Nearly half (49%) of employees are stressed in their jobs, according to a LinkedIn report released on Monday. With April being National Stress Awareness Month, the report surveyed 2,843 business professionals to determine the top stressors in the workplace.

SEE: How to manage job stress: An IT leader’s guide (free PDF) (TechRepublic)

Across all gender, age, and seniority levels, a heavy workload and a poor work-life balance proved to be the biggest (70%) causes of stress. These were followed by confidence in future employment (64%), sense of purpose (64%), work politics (63%), and access to needed tools (62%).

Generation X was found to be the most stressed out generation (54%), while Millennials were the least (46%), the report said. Gen Xers said they were more stressed about the security of future jobs than other generations, which could be a result of how automation is influencing the enterprise. While Millennials feel more comfortable with technology and artificial intelligence (AI) skills, Gen X are not nearly as familiar, the report added.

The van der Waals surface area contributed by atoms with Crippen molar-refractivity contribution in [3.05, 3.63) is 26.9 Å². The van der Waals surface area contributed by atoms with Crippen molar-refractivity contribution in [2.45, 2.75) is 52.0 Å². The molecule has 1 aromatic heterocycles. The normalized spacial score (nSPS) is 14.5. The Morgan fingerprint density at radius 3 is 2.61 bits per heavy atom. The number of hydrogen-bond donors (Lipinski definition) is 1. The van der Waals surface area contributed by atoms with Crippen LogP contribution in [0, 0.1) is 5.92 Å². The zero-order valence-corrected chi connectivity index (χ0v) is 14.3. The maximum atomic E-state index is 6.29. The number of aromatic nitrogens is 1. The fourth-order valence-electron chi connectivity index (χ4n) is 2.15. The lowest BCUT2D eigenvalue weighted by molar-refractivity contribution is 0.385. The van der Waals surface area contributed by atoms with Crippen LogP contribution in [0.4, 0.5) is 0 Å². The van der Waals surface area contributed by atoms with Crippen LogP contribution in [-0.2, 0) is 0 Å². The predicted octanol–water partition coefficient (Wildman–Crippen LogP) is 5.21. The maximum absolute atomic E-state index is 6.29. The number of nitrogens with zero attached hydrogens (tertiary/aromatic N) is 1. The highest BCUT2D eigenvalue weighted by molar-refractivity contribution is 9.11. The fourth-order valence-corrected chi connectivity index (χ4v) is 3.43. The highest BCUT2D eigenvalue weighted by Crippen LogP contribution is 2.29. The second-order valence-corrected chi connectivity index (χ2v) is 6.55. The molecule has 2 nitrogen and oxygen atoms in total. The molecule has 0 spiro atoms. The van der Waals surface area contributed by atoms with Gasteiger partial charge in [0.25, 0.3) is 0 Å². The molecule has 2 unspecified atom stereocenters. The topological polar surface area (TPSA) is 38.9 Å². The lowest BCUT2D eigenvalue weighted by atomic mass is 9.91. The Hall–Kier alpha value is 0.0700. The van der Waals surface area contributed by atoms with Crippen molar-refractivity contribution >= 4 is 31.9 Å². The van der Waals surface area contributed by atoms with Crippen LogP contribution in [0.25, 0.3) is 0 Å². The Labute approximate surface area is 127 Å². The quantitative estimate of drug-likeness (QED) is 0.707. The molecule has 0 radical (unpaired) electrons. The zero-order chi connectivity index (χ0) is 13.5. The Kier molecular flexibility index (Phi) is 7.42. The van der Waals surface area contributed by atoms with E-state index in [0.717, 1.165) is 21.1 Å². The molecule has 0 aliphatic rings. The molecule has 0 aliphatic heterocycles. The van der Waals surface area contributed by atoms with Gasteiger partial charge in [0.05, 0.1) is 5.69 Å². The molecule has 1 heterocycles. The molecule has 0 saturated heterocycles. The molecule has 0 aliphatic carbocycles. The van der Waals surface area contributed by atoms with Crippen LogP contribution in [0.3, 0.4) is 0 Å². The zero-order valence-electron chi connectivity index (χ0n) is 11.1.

However, these fears can be quelled by creating an environment of psychological safety, said Jim Barnett, vice president of product at LinkedIn and CEO of Glint, in a press release. “Creating a more psychologically safe place for employees requires leaders to understand the extent to which their employees feel fearful or empowered by your current culture, and how,” he said in the release. “With this understanding, you can begin to break down these fears, and pave the way to a deeper sense of trust and collaboration.”

The report identified the following four strategies professionals can use to keep their stress low to begin with:

  1. Start saying “no” more often.
  2. Remember that you can’t control your future, but you can control yourself.
  3. Nobody has everything figured out, and that feeling will persist throughout your career.
  4. While work politics is real, it’s not that bad.

To learn how to help your employees be happier in the workplace, check out this TechRepublic article.